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Gene Therapy Do-It-Yourself FDA WARNS of Dangers / Price Tag for Gene Therapy
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Spark's gene therapy price tag: $850,000
Spark Therapeutics has priced its recently approved gene therapy Luxturna to treat a rare form of inherited blindness at $850,000, with a payment structure that could set a precedent for other gene therapies. Spark won a historical first in December when the US Food and Drug Administration approved Luxturna (voretigene neparvovec) to treat children and adults with a retinal dystrophy, caused by a mutation in both copies of the RPE65 gene, which progresses to complete blindness (Nat. Biotechnol. 36, 6, 2018). To ease the payor pressure, the Philadelphia-based Spark has come up with an outcome-based reimbursement, and is working on an agreement with the Centers for Medicare and Medicaid Services to collect payments over several years. Under the plans, the company will charge insurers for its one-time gene therapy treatment if patients' vision scores in full-field light sensitivity threshold tests improve at 30 and 90 days and at 30 months.
FDA warns public of dangers of DIY gene therapy
Nature Biotechnology Feb 2018

People are experimenting on themselves with unlicensed gene therapies and publicizing the events widely, prompting the US Food and Drug Administration (FDA) to issue a statement on November 21 cautioning against do-it-yourself (DIY) gene therapies. But even as the agency's statement also warned that selling gene editing kits aimed at homemade therapeutics is illegal, CRISPR–Cas9 kits are available to buy online, and the number of providers is growing, raising concerns that DIY gene therapy enthusiasts could be putting themselves and others at risk.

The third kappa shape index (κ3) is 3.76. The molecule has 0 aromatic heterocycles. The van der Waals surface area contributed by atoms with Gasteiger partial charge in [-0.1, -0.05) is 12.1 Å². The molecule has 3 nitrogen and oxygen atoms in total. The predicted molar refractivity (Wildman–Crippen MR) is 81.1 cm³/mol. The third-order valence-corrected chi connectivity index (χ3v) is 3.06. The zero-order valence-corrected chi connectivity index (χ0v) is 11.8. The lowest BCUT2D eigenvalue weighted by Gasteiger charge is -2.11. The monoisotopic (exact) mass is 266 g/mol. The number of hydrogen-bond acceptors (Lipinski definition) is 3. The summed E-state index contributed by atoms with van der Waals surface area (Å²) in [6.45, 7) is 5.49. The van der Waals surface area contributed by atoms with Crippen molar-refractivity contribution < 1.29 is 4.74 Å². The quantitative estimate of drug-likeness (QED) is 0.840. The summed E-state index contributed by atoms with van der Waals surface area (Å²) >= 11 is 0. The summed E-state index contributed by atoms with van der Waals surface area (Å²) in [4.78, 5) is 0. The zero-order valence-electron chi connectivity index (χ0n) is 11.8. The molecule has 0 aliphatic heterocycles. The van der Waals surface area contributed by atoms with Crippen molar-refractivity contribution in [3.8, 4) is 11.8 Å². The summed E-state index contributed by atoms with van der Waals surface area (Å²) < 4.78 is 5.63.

The FDA first took note in October when Tristan Roberts, who is HIV-positive, injected himself with an unregulated HIV gene therapy designed to eliminate the virus from his body, and live-streamed the event on Facebook. The experimental therapy was devised by Ascendance Biomedical of Singapore, a company that offers to help people access therapies quickly and cheaply, using a digital platform based on blockchain technology (the system behind bitcoin) to "decentralize medicine." Ascendance Biomedical helped three biohackers develop the HIV gene therapy, a DNA plasmid that, according to the company, once injected, transfects fat cells, inducing them to produce HIV-neutralizing N6 antibodies. One month after injection the results were mixed. Roberts reported that his viral load had risen, but that his CD4+ T-cell count had also increased. Roberts, who developed Ascendance Biomedical's digital platform, plans to inject himself a second time with a much higher dose of the HIV therapy, according to Ascendance Biomedical's CEO Aaron Traywick. The company can produce 5,000-10,000 doses for under $10,000 and depending on the results of Roberts' second treatment, will mass produce and distribute it at no cost in Venezuela, says Traywick, who is inviting documentary film crews to join in its Venezuelan mission. "Everything that we do is in direct accordance with the law," Traywick says. The company labels its therapies as research compounds not for human consumption, but points out that members of the public have the right to experiment with unapproved compounds. "An unapproved compound is not an illegal compound. It is simply a compound that has never been submitted for approval," he adds. Self-experimentation is indeed legal and has taken place throughout history.